Canada's Finance Minister Jim Flaherty speaks during a news conference on Parliament Hill in Ottawa December 14, 2012.
Credits: REUTERS/CHRIS WATTIE
OTTAWA - Debt levels, changes to the Canada Pension Plan (CPP) and jobs were the top priorities for provincial and territorial finance ministers, who were in the capital to discuss economic concerns with Federal Finance Minister Jim Flaherty this weekend and Monday.
Although Flaherty has said he's willing to discuss CPP changes with his provincial counterparts, he has also indicated the economy is still too weak to implement increases to contribution limits.
Ontario Finance Minister Dwight Duncan said he would continue to "press for modest enhancements and I suspect there are other provinces who will do the same."
CPP was an issue the last time finance ministers met a year ago. In the interim, Flaherty said any legislative changes couldn't pass unless they had the unanimous support of all the provinces and territories, though only two-thirds support is required.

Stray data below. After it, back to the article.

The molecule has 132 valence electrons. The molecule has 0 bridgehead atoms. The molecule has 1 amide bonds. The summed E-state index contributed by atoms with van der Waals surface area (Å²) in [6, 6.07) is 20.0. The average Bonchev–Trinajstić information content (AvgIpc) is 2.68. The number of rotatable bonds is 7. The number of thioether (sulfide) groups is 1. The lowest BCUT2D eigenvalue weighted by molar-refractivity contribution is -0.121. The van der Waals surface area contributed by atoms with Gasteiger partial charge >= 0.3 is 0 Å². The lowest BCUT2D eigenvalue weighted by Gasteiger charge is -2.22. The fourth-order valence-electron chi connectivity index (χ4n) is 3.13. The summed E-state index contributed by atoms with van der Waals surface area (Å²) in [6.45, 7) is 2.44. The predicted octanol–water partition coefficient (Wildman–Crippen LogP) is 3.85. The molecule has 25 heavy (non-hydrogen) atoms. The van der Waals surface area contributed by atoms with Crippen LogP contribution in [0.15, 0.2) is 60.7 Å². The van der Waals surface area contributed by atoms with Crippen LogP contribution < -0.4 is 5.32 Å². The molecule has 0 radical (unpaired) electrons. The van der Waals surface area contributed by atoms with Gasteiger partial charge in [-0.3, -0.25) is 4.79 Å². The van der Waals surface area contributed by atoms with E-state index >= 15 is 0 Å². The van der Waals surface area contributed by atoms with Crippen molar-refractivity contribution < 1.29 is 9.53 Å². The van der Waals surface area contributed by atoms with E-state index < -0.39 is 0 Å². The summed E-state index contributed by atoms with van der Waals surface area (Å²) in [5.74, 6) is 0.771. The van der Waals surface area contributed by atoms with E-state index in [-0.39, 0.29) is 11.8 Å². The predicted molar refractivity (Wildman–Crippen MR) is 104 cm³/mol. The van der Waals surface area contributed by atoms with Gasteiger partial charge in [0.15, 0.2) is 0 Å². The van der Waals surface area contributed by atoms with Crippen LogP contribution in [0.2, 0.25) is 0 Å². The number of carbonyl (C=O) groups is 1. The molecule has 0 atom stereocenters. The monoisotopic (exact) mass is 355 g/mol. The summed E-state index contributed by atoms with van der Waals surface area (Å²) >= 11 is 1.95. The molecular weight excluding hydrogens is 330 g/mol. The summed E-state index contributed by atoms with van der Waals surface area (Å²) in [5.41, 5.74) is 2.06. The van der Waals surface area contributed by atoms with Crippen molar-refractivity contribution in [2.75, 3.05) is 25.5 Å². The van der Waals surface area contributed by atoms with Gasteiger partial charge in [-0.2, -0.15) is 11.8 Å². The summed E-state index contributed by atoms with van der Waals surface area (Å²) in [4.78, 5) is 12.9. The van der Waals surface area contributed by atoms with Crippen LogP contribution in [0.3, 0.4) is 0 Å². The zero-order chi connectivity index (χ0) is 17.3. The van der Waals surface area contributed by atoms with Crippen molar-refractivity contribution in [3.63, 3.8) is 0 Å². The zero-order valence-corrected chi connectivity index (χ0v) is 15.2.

"I'll remind Mr. Flaherty that it doesn't require a consensus, the rules are the rules," Duncan said. "You simply can't make a unanimous rule unilaterally."
With the deadline of the so-called "fiscal cliff" only weeks away and no plan yet from the Americans on how to avoid it, the finance ministers wanted to discuss the implications for Canada and how to avoid a recession here.
Saskatchewan Finance Minister Ken Krawetz said he looked forward to an update from Bank of Canada governor Mark Carney on the North American economy.
When recent media reports that Carney had been courted by the federal Liberal party for months, many observers were surprised by Flaherty's apparent complacency.
"I don't have any comment on that," Flaherty said. "Usually I would say something, but I'm not going to talk about that issue right now."